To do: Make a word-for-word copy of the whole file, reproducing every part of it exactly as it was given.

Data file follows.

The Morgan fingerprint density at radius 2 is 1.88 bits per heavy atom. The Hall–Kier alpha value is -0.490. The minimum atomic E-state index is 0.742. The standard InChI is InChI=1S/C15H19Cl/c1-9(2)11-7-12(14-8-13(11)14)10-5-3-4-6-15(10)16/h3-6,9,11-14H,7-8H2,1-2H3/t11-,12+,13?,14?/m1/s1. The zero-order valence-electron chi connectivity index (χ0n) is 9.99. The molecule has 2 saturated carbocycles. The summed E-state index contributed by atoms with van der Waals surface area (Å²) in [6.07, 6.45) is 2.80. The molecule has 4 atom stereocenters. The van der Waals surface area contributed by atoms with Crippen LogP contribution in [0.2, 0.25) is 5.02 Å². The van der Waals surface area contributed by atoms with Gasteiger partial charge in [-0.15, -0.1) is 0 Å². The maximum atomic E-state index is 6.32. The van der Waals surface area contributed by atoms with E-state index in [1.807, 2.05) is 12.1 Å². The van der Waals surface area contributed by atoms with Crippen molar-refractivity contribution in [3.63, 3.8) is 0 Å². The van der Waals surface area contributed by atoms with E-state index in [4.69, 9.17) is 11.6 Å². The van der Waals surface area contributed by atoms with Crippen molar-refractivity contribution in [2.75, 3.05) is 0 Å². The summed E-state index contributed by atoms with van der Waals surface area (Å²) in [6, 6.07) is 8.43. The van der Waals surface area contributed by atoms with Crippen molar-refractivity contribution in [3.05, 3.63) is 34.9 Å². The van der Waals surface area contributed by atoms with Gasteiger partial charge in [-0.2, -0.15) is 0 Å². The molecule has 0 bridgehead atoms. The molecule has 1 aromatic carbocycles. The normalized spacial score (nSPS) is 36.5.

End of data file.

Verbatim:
The Morgan fingerprint density at radius 2 is 1.88 bits per heavy atom. The Hall–Kier alpha value is -0.490. The minimum atomic E-state index is 0.742. The standard InChI is InChI=1S/C15H19Cl/c1-9(2)11-7-12(14-8-13(11)14)10-5-3-4-6-15(10)16/h3-6,9,11-14H,7-8H2,1-2H3/t11-,12+,13?,14?/m1/s1. The zero-order valence-electron chi connectivity index (χ0n) is 9.99. The molecule has 2 saturated carbocycles. The summed E-state index contributed by atoms with van der Waals surface area (Å²) in [6.07, 6.45) is 2.80. The molecule has 4 atom stereocenters. The van der Waals surface area contributed by atoms with Crippen LogP contribution in [0.2, 0.25) is 5.02 Å². The van der Waals surface area contributed by atoms with Gasteiger partial charge in [-0.15, -0.1) is 0 Å². The maximum atomic E-state index is 6.32. The van der Waals surface area contributed by atoms with E-state index in [1.807, 2.05) is 12.1 Å². The van der Waals surface area contributed by atoms with Crippen molar-refractivity contribution in [3.63, 3.8) is 0 Å². The van der Waals surface area contributed by atoms with E-state index in [4.69, 9.17) is 11.6 Å². The van der Waals surface area contributed by atoms with Crippen molar-refractivity contribution in [2.75, 3.05) is 0 Å². The summed E-state index contributed by atoms with van der Waals surface area (Å²) in [6, 6.07) is 8.43. The van der Waals surface area contributed by atoms with Crippen molar-refractivity contribution in [3.05, 3.63) is 34.9 Å². The van der Waals surface area contributed by atoms with Gasteiger partial charge in [-0.2, -0.15) is 0 Å². The molecule has 0 bridgehead atoms. The molecule has 1 aromatic carbocycles. The normalized spacial score (nSPS) is 36.5.